These yellow six-sided dice represent dedicated training or exceptional aptitude with a skill or special proficiency. They feature a special symbol that allows a character to roll additional dice, as well as a symbol that can trigger special effects based on training or aptitude.
These white six-sided dice provide a slight edge for the character. Fortune dice are granted for tactical advantages, as well as by certain talents, party abilities, or by spending fortune points. Half of the sides of a fortune die are blank, the other half have beneficial effects.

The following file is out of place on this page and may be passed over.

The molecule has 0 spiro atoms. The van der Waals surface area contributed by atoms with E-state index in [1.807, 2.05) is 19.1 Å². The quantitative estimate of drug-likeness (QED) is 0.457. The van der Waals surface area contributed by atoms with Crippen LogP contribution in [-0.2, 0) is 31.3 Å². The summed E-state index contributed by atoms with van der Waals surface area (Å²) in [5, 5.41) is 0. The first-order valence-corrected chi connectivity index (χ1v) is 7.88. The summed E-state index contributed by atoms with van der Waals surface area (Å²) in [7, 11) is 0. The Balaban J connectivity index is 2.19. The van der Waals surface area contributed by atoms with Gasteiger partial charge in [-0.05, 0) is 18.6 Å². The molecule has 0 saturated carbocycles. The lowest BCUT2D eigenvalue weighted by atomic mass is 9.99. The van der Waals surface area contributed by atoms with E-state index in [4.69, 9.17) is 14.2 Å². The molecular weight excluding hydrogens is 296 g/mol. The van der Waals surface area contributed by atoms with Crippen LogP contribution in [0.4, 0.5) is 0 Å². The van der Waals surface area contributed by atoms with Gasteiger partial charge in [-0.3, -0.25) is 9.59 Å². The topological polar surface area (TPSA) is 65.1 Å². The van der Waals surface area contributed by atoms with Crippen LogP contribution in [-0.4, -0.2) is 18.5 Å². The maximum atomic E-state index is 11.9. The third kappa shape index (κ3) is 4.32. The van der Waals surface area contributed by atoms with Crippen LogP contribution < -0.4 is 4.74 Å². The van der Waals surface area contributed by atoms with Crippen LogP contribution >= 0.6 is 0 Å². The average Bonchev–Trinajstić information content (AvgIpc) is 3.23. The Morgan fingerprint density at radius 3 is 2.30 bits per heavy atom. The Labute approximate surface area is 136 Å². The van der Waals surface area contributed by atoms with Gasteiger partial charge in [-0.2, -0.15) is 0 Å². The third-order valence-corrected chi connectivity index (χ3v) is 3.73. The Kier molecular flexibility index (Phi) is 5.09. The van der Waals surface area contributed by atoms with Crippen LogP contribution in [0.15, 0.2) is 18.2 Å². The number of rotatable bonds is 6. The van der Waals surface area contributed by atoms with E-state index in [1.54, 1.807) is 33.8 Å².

These black six-sided dice impose a slight complication to a dice pool. Misfortune dice are assigned for tactical disadvantages, as well as for certain talents, conditions, or debilitating effects such as critical wounds. Half of the sides of a misfortune die are blank, the other half have detrimental effects.
These red ten-sided dice represent the high-risk, high-reward stance a character can adopt while performing actions. The reckless dice reflect an aggressive, fiery, or daemon-may-care approach to the situation. The reckless dice feature several potent faces with numerous positive effects, but also several blank sides and some drawbacks.
Actions, Checks & Resolving Tasks
Characters will attempt a variety of tasks to accomplish various goals and move the scenes and story along during a session. When the outcome of a task is uncertain, a character needs to perform some sort of action. Some actions are a general application of a characteristic or skill. Other actions are very specific, and are represented by an action card.